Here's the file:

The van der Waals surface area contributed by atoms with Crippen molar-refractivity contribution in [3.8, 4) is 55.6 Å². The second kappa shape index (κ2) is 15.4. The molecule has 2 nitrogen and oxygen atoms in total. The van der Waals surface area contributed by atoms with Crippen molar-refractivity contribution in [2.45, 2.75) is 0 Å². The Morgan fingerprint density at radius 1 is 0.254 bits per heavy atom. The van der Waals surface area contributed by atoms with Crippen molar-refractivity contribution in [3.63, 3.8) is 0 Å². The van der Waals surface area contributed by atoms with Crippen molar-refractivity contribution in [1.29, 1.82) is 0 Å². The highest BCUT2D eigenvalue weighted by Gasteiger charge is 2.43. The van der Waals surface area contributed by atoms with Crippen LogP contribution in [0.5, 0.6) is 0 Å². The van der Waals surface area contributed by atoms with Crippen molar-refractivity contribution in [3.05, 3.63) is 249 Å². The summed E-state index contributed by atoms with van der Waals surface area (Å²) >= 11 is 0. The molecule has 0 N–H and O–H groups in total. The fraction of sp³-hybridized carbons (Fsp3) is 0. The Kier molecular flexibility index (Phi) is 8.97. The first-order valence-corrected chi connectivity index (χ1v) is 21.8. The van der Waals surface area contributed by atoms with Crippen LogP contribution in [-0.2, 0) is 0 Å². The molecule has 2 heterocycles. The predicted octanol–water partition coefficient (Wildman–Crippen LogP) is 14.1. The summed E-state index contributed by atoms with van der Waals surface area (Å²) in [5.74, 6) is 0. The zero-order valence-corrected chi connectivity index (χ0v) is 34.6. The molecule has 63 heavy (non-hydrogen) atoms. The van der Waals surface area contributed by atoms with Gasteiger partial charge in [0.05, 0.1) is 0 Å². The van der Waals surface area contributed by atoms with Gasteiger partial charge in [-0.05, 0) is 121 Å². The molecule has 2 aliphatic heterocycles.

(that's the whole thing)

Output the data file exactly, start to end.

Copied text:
The van der Waals surface area contributed by atoms with Crippen molar-refractivity contribution in [3.8, 4) is 55.6 Å². The second kappa shape index (κ2) is 15.4. The molecule has 2 nitrogen and oxygen atoms in total. The van der Waals surface area contributed by atoms with Crippen molar-refractivity contribution in [2.45, 2.75) is 0 Å². The Morgan fingerprint density at radius 1 is 0.254 bits per heavy atom. The van der Waals surface area contributed by atoms with Crippen molar-refractivity contribution in [3.63, 3.8) is 0 Å². The van der Waals surface area contributed by atoms with Crippen molar-refractivity contribution in [1.29, 1.82) is 0 Å². The highest BCUT2D eigenvalue weighted by Gasteiger charge is 2.43. The van der Waals surface area contributed by atoms with Crippen LogP contribution in [0.5, 0.6) is 0 Å². The van der Waals surface area contributed by atoms with Crippen molar-refractivity contribution in [3.05, 3.63) is 249 Å². The summed E-state index contributed by atoms with van der Waals surface area (Å²) >= 11 is 0. The molecule has 0 N–H and O–H groups in total. The fraction of sp³-hybridized carbons (Fsp3) is 0. The Kier molecular flexibility index (Phi) is 8.97. The first-order valence-corrected chi connectivity index (χ1v) is 21.8. The van der Waals surface area contributed by atoms with Crippen LogP contribution in [-0.2, 0) is 0 Å². The molecule has 2 heterocycles. The predicted octanol–water partition coefficient (Wildman–Crippen LogP) is 14.1. The summed E-state index contributed by atoms with van der Waals surface area (Å²) in [5.74, 6) is 0. The zero-order valence-corrected chi connectivity index (χ0v) is 34.6. The molecule has 63 heavy (non-hydrogen) atoms. The van der Waals surface area contributed by atoms with Gasteiger partial charge in [0.05, 0.1) is 0 Å². The van der Waals surface area contributed by atoms with Gasteiger partial charge in [-0.05, 0) is 121 Å². The molecule has 2 aliphatic heterocycles.